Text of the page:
The parsnip is a root vegetable closely related to the carrot and parsley. Parsnips are native to Europe and Asia and were introduced to North America in the 17th century. Larger parsnips can have a woody texture, but smaller roots have a tender texture and sweet flavor.
Parsnips’ hearty texture stands up well to roasting. Try combining it with carrots, beets and sweet potatoes seasoned with fresh rosemary, and roast until tender.
Add parsnips to your soups and stews for nutritional value. You can use parsnips in the salads combined with dried cranberries, fresh sage and vinaigrette.
- Parsnips is a great source of fiber so is very good for digestion.
- Consuming parsnips boosts your intake of Vitamin C and E. Vitamin C is a powerful antioxidant that helps body with infections and eliminates cancer-causing free radicals in your body. Vitamin E helps you make red blood cells.
- Parsnips contain Vitamin K and Manganese. Both nutrients play an important role in the health of your bones.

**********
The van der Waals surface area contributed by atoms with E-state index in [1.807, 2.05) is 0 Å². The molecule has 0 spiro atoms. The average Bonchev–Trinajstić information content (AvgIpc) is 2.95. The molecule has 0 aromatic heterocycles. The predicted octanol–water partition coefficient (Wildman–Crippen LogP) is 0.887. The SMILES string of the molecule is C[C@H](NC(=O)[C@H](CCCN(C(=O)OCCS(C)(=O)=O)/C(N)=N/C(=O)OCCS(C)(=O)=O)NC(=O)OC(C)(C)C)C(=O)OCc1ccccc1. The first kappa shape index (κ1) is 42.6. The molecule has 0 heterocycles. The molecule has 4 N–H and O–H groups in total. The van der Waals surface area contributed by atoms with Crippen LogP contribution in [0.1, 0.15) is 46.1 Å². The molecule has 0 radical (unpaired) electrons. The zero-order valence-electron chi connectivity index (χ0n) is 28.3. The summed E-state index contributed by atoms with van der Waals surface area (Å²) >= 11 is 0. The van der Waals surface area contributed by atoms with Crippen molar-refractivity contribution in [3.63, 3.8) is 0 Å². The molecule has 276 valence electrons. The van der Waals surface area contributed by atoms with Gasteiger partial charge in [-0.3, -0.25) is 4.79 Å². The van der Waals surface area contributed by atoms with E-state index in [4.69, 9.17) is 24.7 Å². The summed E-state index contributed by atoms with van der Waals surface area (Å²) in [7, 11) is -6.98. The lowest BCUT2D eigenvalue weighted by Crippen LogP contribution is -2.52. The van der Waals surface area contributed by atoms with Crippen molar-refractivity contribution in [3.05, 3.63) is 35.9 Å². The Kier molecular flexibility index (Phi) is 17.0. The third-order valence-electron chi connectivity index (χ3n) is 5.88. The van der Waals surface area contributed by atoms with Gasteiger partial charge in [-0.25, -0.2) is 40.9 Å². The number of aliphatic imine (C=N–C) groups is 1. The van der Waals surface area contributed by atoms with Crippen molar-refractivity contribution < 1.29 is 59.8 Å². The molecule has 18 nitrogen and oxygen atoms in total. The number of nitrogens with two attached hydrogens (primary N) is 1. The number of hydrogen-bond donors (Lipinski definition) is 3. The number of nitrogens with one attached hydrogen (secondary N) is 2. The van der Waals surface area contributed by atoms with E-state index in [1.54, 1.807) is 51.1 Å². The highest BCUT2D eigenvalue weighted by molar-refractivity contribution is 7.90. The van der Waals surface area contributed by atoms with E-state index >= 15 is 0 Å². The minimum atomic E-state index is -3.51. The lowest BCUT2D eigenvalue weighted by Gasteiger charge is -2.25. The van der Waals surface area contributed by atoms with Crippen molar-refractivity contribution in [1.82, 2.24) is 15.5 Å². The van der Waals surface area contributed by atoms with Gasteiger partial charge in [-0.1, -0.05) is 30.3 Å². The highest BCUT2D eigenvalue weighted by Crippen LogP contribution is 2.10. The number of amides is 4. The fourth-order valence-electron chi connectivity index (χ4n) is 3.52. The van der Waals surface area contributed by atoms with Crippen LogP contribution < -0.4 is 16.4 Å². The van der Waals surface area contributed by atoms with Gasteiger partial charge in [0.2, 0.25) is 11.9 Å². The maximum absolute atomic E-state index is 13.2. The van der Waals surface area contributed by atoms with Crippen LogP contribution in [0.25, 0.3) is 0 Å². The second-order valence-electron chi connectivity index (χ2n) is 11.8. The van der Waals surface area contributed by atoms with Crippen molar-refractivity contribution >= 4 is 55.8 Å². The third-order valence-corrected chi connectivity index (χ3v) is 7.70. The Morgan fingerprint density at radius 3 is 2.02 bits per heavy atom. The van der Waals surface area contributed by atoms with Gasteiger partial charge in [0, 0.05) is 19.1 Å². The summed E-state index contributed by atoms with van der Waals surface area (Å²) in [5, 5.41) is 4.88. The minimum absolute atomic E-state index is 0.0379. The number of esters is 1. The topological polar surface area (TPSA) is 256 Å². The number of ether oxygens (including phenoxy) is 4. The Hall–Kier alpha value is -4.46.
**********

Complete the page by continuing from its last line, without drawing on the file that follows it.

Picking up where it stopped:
- Parsnips contain low content of sodium and high content of potassium. Potassium helps protects you from high blood pressure, while folate helps lower your blood levels of homocysteine, an amino acid associated with an increased risk of heart disease.
- Several components of parsnip are known to provide neurological benefits.
- Several studies have indicated that individuals with type 1 diabetes who consume high-fiber diets have lower blood glucose levels and type 2 diabetics may have improved blood sugar, lipids, and insulin levels.
- Diets that include parsnips may also help prevent hemorrhoids, obesity, stroke and diverticulitis.
Choose fresh, firm, fleshy, medium size, even surfaced parsnips. Avoid long, thin, and tail like roots and avoid, woody, over-mature ones, as they are off-flavored. Do not buy soft, shriveled, pitted, knobby, or damaged roots.
Store parsnips in a plastic bag and place in the vegetable drawer of the refrigerator set between 0°C and 5°C. Do not put raw parsnips in the freezer compartment.